Can You Heal Betrayal?

Can You Heal Betrayal?

Children may not place the same value on a family business as their parents do, which can create huge conflicts at the time of succession.

Mike Wells (not his real name) wanted help putting together a succession plan for his family business.

From the start, Mike made it quite clear that Terry, his son and oldest adult child, was not suited for working in or leading the business. He lacked a business orientation, he couldn’t manage money and his interpersonal skills were lacking. Of his two daughters, Michelle and Kathryn, Mike thought the older one, Michelle, had leadership potential. She was working successfully in a large public company on the West Coast. Kathryn was a stay-at-home mom married to a stockbroker and had no interest in the business.

Early in the interview process, Mike talked about how he came into the business his father had started. Mike had a professional position in a business on the East Coast when his dad recruited him. Initially his father’s advisors didn’t think Mike was cut out for the company. He sported a long ponytail and did not have strong business acumen. But his father saw that he was an eager and interested learner, and Mike grew into an excellent business leader. Eventually he bought out his dad, and the transition from father to son went smoothly. There were no concerns to address beyond routine father-son relationship issues and the usual discomfort of the owner-entrepreneur letting go of the business.

While Mike led and grew the business, he nearly tripled its value over the years. He took pride in the company, its success and its future. He looked forward to continuing that legacy through the succession plan when he recruited Michelle to join the business. She was a sharp, strong-willed business professional and brought many innovative ideas for business growth.

But from the start, Mike and his daughter had conflicts. He respected her ideas but realized their disagreements were harming their family relationship. To minimize conflicts, he had Michelle report to his general manager. Michelle was upset about this arrangement. Conflict escalated between Mike and Michelle, so he returned to working directly with her. Yet little in the workplace dynamic changed.

What the father viewed as Michelle’s obstinate nature wore on their ability to have a harmonious work relationship. Their clashes began to negatively impact the business as well as their father-daughter bond. After several years, Mike realized that to alleviate the tension between them, he would sell his business to her. He could retire and it would resolve the professional conflict with his daughter.

At the same time, Mike had concerns about his other two adult children. Terry was having problems in his marriage because of financial issues. Kathryn had conflicts in her marriage because her husband was verbally and physically abusive. Mike was also worried about his grandchildren. While Mike was transferring the business to one daughter to smooth their conflicts, he thought the other two adult children were in marital crises.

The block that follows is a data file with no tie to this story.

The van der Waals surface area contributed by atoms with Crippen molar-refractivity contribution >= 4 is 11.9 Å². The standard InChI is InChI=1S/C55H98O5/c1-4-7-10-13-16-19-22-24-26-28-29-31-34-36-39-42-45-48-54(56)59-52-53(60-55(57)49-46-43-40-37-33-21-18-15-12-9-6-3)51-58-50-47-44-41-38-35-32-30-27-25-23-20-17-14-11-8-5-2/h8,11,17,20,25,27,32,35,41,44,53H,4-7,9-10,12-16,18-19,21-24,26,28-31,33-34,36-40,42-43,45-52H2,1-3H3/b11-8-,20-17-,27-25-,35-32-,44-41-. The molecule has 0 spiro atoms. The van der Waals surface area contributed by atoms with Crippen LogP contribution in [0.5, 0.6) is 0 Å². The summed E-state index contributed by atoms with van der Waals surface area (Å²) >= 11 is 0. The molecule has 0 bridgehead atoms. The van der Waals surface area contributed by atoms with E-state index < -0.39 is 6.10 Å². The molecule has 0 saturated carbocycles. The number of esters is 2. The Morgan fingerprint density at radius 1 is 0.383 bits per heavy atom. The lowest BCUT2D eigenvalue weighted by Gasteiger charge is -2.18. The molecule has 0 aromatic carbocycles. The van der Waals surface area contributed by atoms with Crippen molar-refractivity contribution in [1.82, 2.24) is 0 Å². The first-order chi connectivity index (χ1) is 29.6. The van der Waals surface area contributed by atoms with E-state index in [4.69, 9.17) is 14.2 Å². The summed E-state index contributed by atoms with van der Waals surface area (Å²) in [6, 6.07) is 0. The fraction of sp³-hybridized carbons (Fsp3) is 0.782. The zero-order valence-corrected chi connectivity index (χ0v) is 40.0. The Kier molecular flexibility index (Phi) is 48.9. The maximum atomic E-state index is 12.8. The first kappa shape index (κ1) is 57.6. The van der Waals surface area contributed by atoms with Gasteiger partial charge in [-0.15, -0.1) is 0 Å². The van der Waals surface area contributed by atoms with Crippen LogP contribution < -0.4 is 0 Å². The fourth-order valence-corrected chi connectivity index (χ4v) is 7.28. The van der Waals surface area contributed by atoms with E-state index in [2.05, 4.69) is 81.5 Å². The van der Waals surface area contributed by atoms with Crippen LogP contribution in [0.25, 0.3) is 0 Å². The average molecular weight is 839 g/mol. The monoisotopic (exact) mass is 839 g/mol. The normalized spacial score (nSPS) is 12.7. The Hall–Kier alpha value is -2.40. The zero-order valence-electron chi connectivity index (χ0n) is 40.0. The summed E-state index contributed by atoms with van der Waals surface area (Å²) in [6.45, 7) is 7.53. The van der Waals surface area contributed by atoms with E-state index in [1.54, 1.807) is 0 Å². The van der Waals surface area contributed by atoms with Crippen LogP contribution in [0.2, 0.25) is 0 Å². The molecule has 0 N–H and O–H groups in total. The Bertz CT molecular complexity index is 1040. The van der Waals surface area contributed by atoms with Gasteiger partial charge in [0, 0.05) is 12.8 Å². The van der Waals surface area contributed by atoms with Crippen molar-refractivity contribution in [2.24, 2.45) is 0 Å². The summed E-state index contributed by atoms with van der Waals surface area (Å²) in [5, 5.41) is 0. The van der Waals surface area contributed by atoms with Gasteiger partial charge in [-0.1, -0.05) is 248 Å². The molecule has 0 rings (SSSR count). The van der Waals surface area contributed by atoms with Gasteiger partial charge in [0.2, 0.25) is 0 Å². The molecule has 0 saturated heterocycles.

There was a need to address deep personal issues confronting the family. Here is the approach we took to helping Mike and his family members:

The succession plan supported Mike’s desire to sell the business to Michelle and allow her to lead the company’s management. Business advisors created a financial exit strategy for Mike. Michelle borrowed money to purchase the company. This move provided a clear demarcation in what became intense negotiations and strained feelings. The professional transfer gave weight and value to the business and continued the family’s legacy in the company. It focused on cold, hard facts to reduce hot emotions.

When Michelle gained control of the company, she upended management practices and took the company on what Mike thought was a risky growth plan. But he was fully aware that it was now her company and he’d been reasonably compensated. The succession plan had worked.

But he found that there were other family issues that needed attention. We advised a professional resource to help Terry create financial stability, pay off bills and operate within a budget. This turned the corner for Terry and his family and made his relationship with his father much better.

We also helped Kathryn find support for her husband to change his behavior. This included a marriage and family counselor who stabilized their relationship and strengthened their marriage. The situation is not perfect, but Kathryn is a happier person. She and her husband continue to work on their relationship with support from the therapist.

In the ensuing years, the succession plan dramatically supported affinity in the family. Then a final turn of events occurred in the business.

After just one year of owning and running the business, Michelle sold the company—for substantially more than what she had paid Mike for the business. He had treasured it as a legacy; she had sold it as a smart business move. He felt betrayed.

Five years have since passed and the succession plan is a distant memory. But its purpose not only established the ground rules, it also in many ways accommodated the unexpected. Mike has forgiven Michelle for selling the family business. And what makes it easier is that they are still a family. Members get together to celebrate family holidays, enjoy themselves across the generations and strengthen their relationships. tcbmag

Tom Hubler (tomh@thehublergroup.com) is president of Hubler for Business Families, a family business consulting firm.


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